I can still remember my experience with a hotel in Taipei, Taiwan. We were looking for a certain gift. As that was my maiden trip, we were not sure where to find it. The obvious option was to ask the hotel’s front-desk. The front-desk staff not only answered my questions readily but went the extra mile. The staff ran through, with a simplified map, many interesting locations we should cover and even suggested a few itineraries (e.g. go to this place first, take train to this other place, have lunch at this café and so on). In the end, the trip was much enjoyable to get local insight; and, eventually, we had a very good experience with the hotel.
My point here is this. I believe most hotels’ staff, typically locals or has lived locally for some time, are more than knowledgeable and willing to help their guests to enjoy their trip. Yet, this knowledge is left untapped; at least from a digital marketing point of view.
Ironically, while reviewing hotelier’s digital marketing performance, I often hear that they struggling to create content when the knowledge already exists internally. Sometime, hotel marketers are bog down with promoting offers to drive bookings that creating content is secondary. It is beneficial at this point to bring up articles I have written that discuss the concept of content marketing (part 1 & part 2). Generating content is search engine friendly (they love new content!), they are sharable and can eventually nurture new guests.
Imagine Susan, an Australian who are at her office answering emails. Out of a sudden, her idea of visiting Singapore has emerged again. In this micro-moment, she whipped out her mobile phone and start researching Singapore on Google. She found many information about Singapore but found an article published by Hotel A, titled “3 Days Gastronomy Itinerary in Singapore.” She finds it interesting and shared this content on Facebook, tagging her husband. During dinner, she brought this up and the family decided to follow the itinerary as a guide for their trip. At this point, a natural option to for them is to check if the hotel has anything to offer that fits their budget.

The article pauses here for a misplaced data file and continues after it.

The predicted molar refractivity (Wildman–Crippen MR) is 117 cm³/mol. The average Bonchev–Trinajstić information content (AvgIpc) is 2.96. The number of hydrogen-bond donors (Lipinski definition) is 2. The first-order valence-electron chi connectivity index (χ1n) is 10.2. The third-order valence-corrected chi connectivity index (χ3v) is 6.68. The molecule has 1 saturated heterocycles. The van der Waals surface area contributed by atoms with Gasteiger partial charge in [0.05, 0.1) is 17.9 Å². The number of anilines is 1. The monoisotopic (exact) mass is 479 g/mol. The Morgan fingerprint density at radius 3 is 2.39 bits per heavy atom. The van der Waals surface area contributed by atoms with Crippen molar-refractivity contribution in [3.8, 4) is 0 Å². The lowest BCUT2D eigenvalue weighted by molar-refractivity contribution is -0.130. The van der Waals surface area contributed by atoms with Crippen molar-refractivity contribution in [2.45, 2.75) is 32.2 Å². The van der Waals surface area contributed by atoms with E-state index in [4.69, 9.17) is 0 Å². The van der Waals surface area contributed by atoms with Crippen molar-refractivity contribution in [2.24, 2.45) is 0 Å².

In a typical situation, we only start to find accommodations once we have a purpose to travel. Be it for work or leisure. When the moment comes for someone to search for an accommodation, Hotel A is just a single tree in a huge forest of competitors. And assuming that Hotel A is even showing up on the first page of search results page, Trip Advisor, Booking.com or even Trivago as travelers have so many options to choose from.
Instead of trying so hard to as a tree in a huge forest, be the only hotel to show up online when travelers are searching for ideas, having their micro-moments. Be your guests’ best local guide, digitally.
[Updated on 25/05/2016] Far East Hospitality has recently revamped their website. What caught my attention is the section “Experience Singapore like a local,” a good example of how to be your guest’s local guide.